Determining the skills training needs of NHS graduate general management trainees

Research output: Contribution to journalArticle

2 Citations (Scopus)

Abstract

In 1986 a new graduate training program (GMTSI) was set up in the NHS for general management trainees. The completion of the two year program by the first intake of graduates in the summer of 1988 indicated that more thought needed to be given to identifying the skills and competence training needs in a program of this type. Accordingly, the NHS Training Authority commissioned Warwick Health Services Research Unit to carry out a study into the skills training needs of graduates entering the general management program. The methods adopted involved firstly group and individual semi-structured interviews with participants and managers to identify a wide range of possible skills and competences, and secondly a postal survey of all 230 trainees and mentors who had experience of the training program to help prioritize these skills. In this manner an extensive amount of information was collected on the preferred principal method of delivery for training in each of the 60 plus skills identified (district placement or management education centre), the optimal timing within the 22 month program for training in each of the skills identified and the relative importance of training for each skill. The present paper presents a selection of the study findings. Furthermore, it outlines the manner in which the project findings are being implemented in one education centre based regional consortium to provide graduate trainees with skills training geared to their immediate and short-term training needs.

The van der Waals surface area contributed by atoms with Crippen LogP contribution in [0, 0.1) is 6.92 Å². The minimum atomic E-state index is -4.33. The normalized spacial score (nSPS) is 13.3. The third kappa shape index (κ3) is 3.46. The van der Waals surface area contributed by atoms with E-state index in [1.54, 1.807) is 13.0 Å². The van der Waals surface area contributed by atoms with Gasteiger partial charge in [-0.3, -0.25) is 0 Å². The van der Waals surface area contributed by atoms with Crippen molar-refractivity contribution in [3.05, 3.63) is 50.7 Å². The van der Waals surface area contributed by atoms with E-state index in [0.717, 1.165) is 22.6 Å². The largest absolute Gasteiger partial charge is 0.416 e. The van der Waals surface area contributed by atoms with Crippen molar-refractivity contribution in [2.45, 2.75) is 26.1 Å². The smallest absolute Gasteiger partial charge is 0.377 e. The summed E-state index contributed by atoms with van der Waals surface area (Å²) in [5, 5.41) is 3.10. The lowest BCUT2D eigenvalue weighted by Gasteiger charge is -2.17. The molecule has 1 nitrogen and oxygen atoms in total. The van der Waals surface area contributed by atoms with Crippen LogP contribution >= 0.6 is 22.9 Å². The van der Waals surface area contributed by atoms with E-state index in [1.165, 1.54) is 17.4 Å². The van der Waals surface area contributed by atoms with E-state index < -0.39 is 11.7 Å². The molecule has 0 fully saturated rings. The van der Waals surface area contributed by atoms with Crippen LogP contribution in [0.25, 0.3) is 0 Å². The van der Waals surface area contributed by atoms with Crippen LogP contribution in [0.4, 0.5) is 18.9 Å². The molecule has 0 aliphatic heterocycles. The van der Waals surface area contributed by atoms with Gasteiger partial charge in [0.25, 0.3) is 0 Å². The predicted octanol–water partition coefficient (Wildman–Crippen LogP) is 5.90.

Original languageEnglish
Pages (from-to)193-207
Number of pages15
JournalHealth Services Management Research
Volume3
Issue number3
DOIs
Publication statusPublished - 1 Nov 1990
Externally publishedYes

ASJC Scopus subject areas

  • Health Policy

Fingerprint Dive into the research topics of 'Determining the skills training needs of NHS graduate general management trainees'. Together they form a unique fingerprint.

  • Cite this